CRB: Code of the gentleman

We continue our Christmas extravaganza previewing the Fall issue of the Claremont Review of Books through Friday. If you lean conservative and love to read about history, politics, economics, literature, culture and current events, the CRB has earned your attention. Subscriptions are available here for $19.95 (including immediate online access).

Students of Winston Churchill know that Aristotle played a key role in his self-education. Churchill’s search for “a concise compendious outline of Ethics” concluded with his mid-life reading of Aristotle’s Nicomachean Ethics. Who are we to argue with the great statesman? We choose to follow his example. And luckily for us, the recent translation by Robert D. Bartlett and Susan D. Collins of this classic is both readable and faithful to the original. Professor Diana Schaub writes in the new issue of the CRB that the translators have done a fine job making palatable the dry “chopped hay” of the original Greek (so judged noted food critic and poet Thomas Grey).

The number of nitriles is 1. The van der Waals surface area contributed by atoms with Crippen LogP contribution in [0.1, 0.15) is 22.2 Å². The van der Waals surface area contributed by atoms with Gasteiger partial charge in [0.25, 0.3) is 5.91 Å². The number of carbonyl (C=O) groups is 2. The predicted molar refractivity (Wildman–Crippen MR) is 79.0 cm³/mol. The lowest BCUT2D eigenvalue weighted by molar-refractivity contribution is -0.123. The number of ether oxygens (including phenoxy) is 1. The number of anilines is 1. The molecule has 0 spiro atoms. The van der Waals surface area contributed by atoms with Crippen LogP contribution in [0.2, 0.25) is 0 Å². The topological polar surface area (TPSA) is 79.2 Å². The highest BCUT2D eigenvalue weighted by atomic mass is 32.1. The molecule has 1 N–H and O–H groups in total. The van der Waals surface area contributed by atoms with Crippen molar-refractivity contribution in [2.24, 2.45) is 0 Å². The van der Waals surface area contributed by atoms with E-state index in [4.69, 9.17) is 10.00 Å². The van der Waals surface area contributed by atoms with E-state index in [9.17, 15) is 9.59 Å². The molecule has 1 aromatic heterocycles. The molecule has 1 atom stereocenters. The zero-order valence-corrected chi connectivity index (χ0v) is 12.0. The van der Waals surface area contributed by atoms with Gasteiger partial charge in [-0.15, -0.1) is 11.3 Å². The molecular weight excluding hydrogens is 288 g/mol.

Profesor Schaub’s review is much more than a simple endorsement. She discourses on the difficulty of translation and the proper rendering of key terms like magnanimity and to kalon, while providing an insightful comparison with Joe Sachs’s disarmingly idiosyncratic translation, all enlivened by learning lightly worn. I absolutely love Schaub’s review. Read it for a glimpse of the true, the beautiful, and the good things to be found in Aristotle’s Ethics. Then turn to the source. The Bartlett and Collins translation would be a prudent choice.

Tomorrow: A look back at the work of the late, great James Q. Wilson.